John K. Craford '68, A.M. '69
Rocky Hill, Conn.


Even a Columbia graduate like me knows that the title of Ernst Robert Curtius's book is European Literature and the Latin Middle Ages. He practically begins the work with Virgil leading Dante through the Inferno. You can do better.

George Santiccioli
Needham, Mass.

A Life of Faith

Congratulations on the excellent alumni profile of Father Paul O'Brien ("The Father Father," by Nell Porter Brown, January-February). It is a good example of how religious faith has an impact on the life of an alumnus and how that enriches society. I hope that you can do more like it.

Jim Doherty, C.S.C., Ed.M. '78
St. Mary's Catholic Church
Taunton, Mass.

A Healthful Diet

"A Diabetes Link to Meat" (by Jonathan Shaw, January-February) has a diagram labeled "Healthy Eating Plate." One bit of advice is: "Use healthy oils…." The article counsels the consumption of "healthy proteins." The eating, the plate, the oils, and the proteins are not healthy; they're healthful (I trust)!

Dan Kelly '75
Hopkins, Minn.

Errata and Addenda

Charlotte Brontë, notes David S. Johnson, G '59, died not of tuberculosis like her siblings, but probably of septicemia, in childbirth, at the age of 39 ("Tiny Brontës," Treasure, January-February).

Harvard Innovation Lab director Gordon Jones writes of the photograph of him in the January-February issue ("Introducing the i-Lab"): "The caption could be misconstrued to mean that I invented all the products in the picture. While this is partly true (as I am listed on the patent or patent application for the Oral-B Hummingbird, ALLCLEAR Mosquito Mister, and TuffTech Scraper [not shown]), with the other items I either led the development and commercialization (on behalf of the inventing person/group, e.g., Oral-B Brush-Ups, Stages Flossers, Mini-Satin Floss) or advised/consulted the inventors on launching their businesses (e.g., Planet Fuel, Doodle Roll)."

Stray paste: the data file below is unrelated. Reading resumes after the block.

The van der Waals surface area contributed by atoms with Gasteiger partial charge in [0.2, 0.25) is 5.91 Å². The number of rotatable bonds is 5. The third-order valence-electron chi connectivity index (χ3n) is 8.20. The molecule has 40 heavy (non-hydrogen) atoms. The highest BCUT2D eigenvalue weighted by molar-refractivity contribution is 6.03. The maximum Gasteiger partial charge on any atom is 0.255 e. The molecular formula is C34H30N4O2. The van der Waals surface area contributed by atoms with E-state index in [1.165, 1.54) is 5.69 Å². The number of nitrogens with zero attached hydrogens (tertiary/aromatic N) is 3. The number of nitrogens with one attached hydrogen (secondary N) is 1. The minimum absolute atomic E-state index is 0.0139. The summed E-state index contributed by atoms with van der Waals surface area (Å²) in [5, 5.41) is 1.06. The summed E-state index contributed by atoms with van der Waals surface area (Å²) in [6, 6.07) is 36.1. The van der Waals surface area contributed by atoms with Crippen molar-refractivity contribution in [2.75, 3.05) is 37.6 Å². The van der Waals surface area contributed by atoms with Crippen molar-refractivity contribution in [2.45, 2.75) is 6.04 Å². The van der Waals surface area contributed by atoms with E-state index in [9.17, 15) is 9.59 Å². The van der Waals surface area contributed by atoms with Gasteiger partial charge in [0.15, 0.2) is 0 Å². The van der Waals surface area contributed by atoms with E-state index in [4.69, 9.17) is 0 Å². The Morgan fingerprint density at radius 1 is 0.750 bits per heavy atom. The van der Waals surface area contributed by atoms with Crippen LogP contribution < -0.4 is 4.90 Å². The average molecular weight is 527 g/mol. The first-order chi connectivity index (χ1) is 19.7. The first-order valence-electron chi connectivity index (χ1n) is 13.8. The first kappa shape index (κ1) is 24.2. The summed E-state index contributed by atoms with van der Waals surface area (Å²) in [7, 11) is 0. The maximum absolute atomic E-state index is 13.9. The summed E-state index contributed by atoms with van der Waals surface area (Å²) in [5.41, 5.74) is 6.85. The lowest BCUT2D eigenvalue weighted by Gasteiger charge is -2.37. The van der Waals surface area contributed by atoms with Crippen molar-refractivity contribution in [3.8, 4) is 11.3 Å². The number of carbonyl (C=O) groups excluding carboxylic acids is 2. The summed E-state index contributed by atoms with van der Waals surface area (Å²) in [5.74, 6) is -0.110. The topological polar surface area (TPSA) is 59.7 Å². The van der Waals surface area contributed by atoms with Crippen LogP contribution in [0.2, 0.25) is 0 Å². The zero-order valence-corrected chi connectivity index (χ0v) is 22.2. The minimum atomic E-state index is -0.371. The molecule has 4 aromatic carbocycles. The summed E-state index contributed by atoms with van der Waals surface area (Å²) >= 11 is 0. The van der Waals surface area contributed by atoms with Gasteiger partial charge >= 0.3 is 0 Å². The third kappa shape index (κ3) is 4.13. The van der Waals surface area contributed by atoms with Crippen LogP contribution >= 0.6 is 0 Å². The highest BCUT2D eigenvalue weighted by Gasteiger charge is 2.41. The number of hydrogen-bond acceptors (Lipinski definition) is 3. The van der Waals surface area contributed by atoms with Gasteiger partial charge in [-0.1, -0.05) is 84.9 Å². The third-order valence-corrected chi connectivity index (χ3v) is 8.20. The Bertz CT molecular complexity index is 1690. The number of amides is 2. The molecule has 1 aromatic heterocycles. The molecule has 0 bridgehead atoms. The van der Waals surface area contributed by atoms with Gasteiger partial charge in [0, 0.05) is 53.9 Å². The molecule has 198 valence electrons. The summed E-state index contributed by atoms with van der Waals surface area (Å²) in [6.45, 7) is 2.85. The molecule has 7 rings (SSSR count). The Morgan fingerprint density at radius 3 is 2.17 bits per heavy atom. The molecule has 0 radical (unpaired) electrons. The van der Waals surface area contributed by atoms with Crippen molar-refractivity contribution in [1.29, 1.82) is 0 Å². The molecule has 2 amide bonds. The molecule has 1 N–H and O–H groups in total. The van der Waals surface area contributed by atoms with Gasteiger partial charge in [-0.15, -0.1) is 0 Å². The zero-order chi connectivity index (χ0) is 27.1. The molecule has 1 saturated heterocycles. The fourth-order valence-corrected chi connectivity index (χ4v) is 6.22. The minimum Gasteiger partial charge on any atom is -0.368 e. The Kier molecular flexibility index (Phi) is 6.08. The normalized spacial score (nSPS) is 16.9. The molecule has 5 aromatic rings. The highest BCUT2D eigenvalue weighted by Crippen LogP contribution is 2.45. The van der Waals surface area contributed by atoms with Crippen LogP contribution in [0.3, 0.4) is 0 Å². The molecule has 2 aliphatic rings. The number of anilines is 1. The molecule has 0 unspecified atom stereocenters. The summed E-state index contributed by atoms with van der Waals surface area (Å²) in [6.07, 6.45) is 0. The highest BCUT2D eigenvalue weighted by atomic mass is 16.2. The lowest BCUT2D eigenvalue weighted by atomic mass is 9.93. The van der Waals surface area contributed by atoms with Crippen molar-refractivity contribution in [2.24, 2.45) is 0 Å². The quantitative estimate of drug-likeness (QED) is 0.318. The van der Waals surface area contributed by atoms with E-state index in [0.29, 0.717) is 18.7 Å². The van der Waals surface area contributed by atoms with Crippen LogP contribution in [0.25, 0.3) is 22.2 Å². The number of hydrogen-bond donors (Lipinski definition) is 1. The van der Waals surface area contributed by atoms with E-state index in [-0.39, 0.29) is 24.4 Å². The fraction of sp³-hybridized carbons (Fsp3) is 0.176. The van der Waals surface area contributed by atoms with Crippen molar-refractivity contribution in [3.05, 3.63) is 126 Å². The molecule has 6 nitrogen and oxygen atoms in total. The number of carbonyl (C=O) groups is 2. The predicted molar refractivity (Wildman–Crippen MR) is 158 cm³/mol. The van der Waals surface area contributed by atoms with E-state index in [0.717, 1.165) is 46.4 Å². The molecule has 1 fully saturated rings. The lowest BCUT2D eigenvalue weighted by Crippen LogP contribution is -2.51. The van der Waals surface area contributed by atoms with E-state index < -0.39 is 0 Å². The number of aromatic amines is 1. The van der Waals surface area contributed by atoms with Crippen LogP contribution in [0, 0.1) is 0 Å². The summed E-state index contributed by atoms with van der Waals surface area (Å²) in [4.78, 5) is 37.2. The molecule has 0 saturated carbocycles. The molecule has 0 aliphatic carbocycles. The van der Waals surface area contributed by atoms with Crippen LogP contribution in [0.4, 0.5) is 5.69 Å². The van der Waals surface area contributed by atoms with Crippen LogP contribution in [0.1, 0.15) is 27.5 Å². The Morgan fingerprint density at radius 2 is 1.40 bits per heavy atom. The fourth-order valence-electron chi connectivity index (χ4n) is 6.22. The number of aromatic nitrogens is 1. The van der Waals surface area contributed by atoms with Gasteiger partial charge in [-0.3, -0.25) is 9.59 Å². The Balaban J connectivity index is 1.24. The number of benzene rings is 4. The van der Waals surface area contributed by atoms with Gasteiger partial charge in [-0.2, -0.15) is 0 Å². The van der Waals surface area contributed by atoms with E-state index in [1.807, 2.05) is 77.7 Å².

In "Bullish on Private Colleges" (November-December 2011), Richard Chait and Zachary First stated: "Bloomberg News called Phoenix's online program 'The single greatest improvement in higher education since the condom.'" Matthew Winkler, editor-in-chief of Bloomberg News, responds: "The quotation was an opinion by Christopher Byron, a columnist, not a statement by Bloomberg News. Bloomberg News did an extensive year-long investigation of for-profit colleges in 2010, exposing their abuses and high cost to the taxpayer; the series was a finalist for a Pulitzer Prize and won numerous awards."